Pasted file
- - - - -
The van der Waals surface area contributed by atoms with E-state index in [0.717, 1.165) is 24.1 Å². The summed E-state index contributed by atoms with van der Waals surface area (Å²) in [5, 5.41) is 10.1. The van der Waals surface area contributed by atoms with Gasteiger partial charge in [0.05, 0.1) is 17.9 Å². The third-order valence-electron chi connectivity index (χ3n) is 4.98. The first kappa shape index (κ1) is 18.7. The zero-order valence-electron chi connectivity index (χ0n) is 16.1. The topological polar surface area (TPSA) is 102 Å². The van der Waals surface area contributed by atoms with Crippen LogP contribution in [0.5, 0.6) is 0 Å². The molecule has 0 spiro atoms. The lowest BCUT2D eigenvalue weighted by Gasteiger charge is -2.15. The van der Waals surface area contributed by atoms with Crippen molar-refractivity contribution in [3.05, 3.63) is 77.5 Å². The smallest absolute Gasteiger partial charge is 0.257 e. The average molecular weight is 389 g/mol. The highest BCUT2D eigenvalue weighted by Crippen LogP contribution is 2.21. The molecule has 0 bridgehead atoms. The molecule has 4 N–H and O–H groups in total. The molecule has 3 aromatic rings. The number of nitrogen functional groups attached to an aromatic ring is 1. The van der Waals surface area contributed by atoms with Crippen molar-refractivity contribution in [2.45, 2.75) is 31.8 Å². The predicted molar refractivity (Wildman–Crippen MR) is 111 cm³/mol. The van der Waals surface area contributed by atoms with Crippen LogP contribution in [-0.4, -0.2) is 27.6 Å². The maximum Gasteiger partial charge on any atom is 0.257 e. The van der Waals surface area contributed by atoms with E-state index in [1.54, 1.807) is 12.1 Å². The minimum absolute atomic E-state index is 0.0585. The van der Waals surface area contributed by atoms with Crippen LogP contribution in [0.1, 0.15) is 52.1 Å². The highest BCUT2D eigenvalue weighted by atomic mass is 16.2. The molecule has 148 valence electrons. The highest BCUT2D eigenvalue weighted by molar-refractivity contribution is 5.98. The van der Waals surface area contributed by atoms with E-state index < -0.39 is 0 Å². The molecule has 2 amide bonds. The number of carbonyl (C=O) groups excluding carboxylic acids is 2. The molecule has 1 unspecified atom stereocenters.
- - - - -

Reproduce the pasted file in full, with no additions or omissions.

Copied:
The van der Waals surface area contributed by atoms with E-state index in [0.717, 1.165) is 24.1 Å². The summed E-state index contributed by atoms with van der Waals surface area (Å²) in [5, 5.41) is 10.1. The van der Waals surface area contributed by atoms with Gasteiger partial charge in [0.05, 0.1) is 17.9 Å². The third-order valence-electron chi connectivity index (χ3n) is 4.98. The first kappa shape index (κ1) is 18.7. The zero-order valence-electron chi connectivity index (χ0n) is 16.1. The topological polar surface area (TPSA) is 102 Å². The van der Waals surface area contributed by atoms with Crippen LogP contribution in [0.5, 0.6) is 0 Å². The molecule has 0 spiro atoms. The lowest BCUT2D eigenvalue weighted by Gasteiger charge is -2.15. The van der Waals surface area contributed by atoms with Crippen molar-refractivity contribution in [3.05, 3.63) is 77.5 Å². The smallest absolute Gasteiger partial charge is 0.257 e. The average molecular weight is 389 g/mol. The highest BCUT2D eigenvalue weighted by Crippen LogP contribution is 2.21. The molecule has 0 bridgehead atoms. The molecule has 4 N–H and O–H groups in total. The molecule has 3 aromatic rings. The number of nitrogen functional groups attached to an aromatic ring is 1. The van der Waals surface area contributed by atoms with Crippen molar-refractivity contribution in [2.45, 2.75) is 31.8 Å². The predicted molar refractivity (Wildman–Crippen MR) is 111 cm³/mol. The van der Waals surface area contributed by atoms with Crippen LogP contribution in [-0.4, -0.2) is 27.6 Å². The maximum Gasteiger partial charge on any atom is 0.257 e. The van der Waals surface area contributed by atoms with E-state index in [1.54, 1.807) is 12.1 Å². The minimum absolute atomic E-state index is 0.0585. The van der Waals surface area contributed by atoms with Crippen LogP contribution in [0.1, 0.15) is 52.1 Å². The highest BCUT2D eigenvalue weighted by atomic mass is 16.2. The molecule has 148 valence electrons. The highest BCUT2D eigenvalue weighted by molar-refractivity contribution is 5.98. The van der Waals surface area contributed by atoms with E-state index < -0.39 is 0 Å². The molecule has 2 amide bonds. The number of carbonyl (C=O) groups excluding carboxylic acids is 2. The molecule has 1 unspecified atom stereocenters.